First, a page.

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Tuesday, November 22, 2022 | 2:52 PM
Essential Documents: According to ICH GCP Section 8, “Essential documents are those documents that individually and collectively permit evaluation of the conduct of a trial and the quality of the data produced. These documents serve to demonstrate the compliance of the investigator, sponsor, and monitor with the standards of GCP and with all applicable regulatory requirements.” Simply stated, essential documents are documents that are needed to recreate the trial and its results. Section R8 provides us with some guidance on the types of documents that are essential to recreate the trial and demonstrate integrity of the trial data. However, this is not an inclusive list, and it needs consideration to determine which documents are expected vs. required during TMF setup.
Essential Documents and the TMF Reference Model: The TMF Reference Model is a crucial tool in building upon the minimum list defined by ICH GCP. As well as providing an industry standard on the content of a TMF, standard naming, metadata, and structure, the TMF Reference Model also defines “core” and “recommended” artifacts. An artifact that must be filed in the TMF based on a regulatory requirement, ICH GCP, or based on guidance from the TMF Reference Model group, would be listed as “core.” The TMF Reference Model even goes as far as providing the ICH GCP reference for each artifact. Artifacts labeled “recommended” are documents that do not have to be generated but should be filed in the TMF if created. For further information on essential documents, refer to TransPerfect’s "Back to the Basics" blog.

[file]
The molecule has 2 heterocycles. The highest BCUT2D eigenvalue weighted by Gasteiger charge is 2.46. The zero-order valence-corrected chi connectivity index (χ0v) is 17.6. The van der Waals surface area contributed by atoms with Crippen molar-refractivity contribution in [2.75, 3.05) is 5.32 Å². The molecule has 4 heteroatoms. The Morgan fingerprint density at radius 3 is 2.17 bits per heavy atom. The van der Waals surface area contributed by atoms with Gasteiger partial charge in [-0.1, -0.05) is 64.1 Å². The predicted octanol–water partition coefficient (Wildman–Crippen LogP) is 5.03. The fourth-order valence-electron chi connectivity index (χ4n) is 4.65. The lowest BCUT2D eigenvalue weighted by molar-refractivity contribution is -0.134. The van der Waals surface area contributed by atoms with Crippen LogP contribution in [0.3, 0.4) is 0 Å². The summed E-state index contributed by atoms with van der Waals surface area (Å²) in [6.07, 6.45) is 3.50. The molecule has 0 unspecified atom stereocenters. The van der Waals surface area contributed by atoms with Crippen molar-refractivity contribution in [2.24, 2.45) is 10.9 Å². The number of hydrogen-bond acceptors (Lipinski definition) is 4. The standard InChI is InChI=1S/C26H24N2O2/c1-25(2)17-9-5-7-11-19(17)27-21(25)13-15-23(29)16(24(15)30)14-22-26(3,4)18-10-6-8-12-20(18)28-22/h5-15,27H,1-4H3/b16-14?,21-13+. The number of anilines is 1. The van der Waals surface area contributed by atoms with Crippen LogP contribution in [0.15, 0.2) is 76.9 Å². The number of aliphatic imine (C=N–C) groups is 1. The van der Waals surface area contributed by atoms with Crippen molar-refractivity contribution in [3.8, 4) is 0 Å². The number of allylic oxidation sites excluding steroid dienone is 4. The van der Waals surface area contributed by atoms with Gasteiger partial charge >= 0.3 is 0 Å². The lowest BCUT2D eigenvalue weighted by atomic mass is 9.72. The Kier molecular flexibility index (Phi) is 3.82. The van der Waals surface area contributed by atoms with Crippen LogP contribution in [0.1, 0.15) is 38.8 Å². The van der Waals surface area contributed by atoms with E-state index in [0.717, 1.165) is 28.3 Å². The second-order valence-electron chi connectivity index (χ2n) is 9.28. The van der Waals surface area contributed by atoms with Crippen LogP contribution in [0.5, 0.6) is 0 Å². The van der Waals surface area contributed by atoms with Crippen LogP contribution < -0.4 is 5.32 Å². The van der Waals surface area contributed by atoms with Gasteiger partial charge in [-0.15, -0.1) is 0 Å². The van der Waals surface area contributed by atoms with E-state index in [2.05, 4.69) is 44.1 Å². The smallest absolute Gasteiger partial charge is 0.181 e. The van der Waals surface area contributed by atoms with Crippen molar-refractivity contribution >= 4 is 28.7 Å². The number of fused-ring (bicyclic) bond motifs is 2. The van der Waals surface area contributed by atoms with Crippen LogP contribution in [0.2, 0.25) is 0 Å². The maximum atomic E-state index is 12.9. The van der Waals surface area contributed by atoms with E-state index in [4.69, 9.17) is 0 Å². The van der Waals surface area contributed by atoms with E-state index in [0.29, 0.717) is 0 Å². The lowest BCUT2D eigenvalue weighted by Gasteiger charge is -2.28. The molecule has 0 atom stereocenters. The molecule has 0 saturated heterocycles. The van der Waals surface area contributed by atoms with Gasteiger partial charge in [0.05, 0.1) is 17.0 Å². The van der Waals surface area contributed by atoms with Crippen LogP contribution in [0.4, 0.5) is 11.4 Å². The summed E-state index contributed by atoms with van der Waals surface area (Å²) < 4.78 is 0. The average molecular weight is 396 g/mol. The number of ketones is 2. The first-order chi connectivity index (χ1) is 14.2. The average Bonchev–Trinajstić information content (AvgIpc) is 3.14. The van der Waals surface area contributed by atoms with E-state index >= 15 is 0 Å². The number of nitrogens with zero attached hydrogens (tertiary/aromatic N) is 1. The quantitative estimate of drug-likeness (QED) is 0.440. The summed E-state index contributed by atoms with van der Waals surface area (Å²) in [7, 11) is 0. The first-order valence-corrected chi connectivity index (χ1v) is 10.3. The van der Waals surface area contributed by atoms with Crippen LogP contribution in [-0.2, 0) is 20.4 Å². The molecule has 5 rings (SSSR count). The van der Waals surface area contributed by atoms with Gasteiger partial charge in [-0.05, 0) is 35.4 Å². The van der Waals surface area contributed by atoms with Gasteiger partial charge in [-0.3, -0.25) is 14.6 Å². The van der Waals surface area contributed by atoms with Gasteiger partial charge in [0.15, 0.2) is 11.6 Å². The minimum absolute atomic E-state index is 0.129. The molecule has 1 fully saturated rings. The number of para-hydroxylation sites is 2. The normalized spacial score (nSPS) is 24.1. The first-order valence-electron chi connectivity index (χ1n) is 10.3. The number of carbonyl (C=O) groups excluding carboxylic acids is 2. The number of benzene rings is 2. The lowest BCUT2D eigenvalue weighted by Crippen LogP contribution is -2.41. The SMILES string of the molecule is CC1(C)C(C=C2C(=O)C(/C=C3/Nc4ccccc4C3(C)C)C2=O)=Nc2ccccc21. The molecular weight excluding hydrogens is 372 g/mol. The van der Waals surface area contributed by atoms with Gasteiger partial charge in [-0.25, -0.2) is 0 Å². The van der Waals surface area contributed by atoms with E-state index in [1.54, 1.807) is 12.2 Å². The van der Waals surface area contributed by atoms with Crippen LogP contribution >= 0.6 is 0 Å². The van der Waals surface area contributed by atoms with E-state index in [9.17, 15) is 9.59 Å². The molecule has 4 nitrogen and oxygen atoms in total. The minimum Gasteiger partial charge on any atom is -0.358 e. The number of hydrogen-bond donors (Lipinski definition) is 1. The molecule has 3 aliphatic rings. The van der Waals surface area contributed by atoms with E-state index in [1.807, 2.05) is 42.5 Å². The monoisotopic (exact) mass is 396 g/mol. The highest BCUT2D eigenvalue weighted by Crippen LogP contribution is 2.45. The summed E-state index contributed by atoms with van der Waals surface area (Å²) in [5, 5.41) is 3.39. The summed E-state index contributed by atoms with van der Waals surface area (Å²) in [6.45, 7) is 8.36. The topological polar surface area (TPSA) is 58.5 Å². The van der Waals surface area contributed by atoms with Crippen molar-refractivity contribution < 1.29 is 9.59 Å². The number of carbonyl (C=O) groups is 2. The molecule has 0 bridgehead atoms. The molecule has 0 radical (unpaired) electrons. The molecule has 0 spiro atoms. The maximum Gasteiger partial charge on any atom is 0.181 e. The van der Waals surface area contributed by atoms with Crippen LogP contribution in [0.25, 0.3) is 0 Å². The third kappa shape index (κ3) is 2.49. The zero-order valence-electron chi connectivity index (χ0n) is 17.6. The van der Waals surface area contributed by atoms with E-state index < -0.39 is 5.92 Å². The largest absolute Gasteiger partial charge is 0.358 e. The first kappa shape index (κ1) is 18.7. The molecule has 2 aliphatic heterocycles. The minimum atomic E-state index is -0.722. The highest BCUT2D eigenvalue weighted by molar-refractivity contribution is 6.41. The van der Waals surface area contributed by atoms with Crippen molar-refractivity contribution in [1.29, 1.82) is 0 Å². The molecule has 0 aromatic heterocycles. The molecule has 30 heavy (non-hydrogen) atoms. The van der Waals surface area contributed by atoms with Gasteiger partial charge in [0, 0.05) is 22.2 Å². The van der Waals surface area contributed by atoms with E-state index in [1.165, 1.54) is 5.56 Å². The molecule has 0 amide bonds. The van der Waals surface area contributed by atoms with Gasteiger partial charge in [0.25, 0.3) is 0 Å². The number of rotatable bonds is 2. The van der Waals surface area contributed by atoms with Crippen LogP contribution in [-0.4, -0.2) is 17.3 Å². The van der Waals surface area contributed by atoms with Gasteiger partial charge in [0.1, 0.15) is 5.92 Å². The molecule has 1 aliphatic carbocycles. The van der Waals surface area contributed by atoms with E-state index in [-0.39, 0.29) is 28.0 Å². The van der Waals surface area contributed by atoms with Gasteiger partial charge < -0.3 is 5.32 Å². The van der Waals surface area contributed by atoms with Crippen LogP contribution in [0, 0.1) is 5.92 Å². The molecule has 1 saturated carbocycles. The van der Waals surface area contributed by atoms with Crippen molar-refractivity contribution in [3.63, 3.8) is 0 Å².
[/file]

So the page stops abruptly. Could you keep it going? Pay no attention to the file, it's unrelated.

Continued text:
Expected and Required Documents: The terms “Essential/Expected Document List” (EDL and “Required Document List” (RDL) are commonly used interchangeably in the industry. The requirement to collect documents listed as “core” could be dependent on the phase, therapeutic area, or type of study being conducted (e.g., device vs. drug study). Just because a document is labeled as “core” in the TMF Reference Model doesn’t mean it is required if the document is not applicable based on the study design. Documents labeled as “recommended,” although not defined as essential, are important for indicating how the study is conducted.
Other Factors: Expected or required documents can also be driven by the countries participating in the study based on country-specific regulatory requirements. Documents can be deemed expected or required based on sponsor and CRO SOPs and processes. Therefore, it is important to factor these specifics into your overall expected or required list.
Required Documents and Events and Milestones: It is important to remember that expected and required documents are not only defined at the start of the study. They should be constantly monitored and updated based on changes to the study, such as with regard to events or milestones. An event, such as a protocol amendment, could make a document initially marked as “not required” or “expected” become an essential document, not only impacting site documents but country and trial levels as well.
Required Documents and Completeness: In order to measure TMF completeness, it is essential to know what is expected and required for your study.
TMF RM & essential documents defined by ICH GCP + study-specific design + study-specific requirements + events & milestones + collected documents = TMF completeness.
A Step in the Right Direction for Clinical Trial Management: Improvements on the GCP E6(R3) ICH Harmonized Guidelines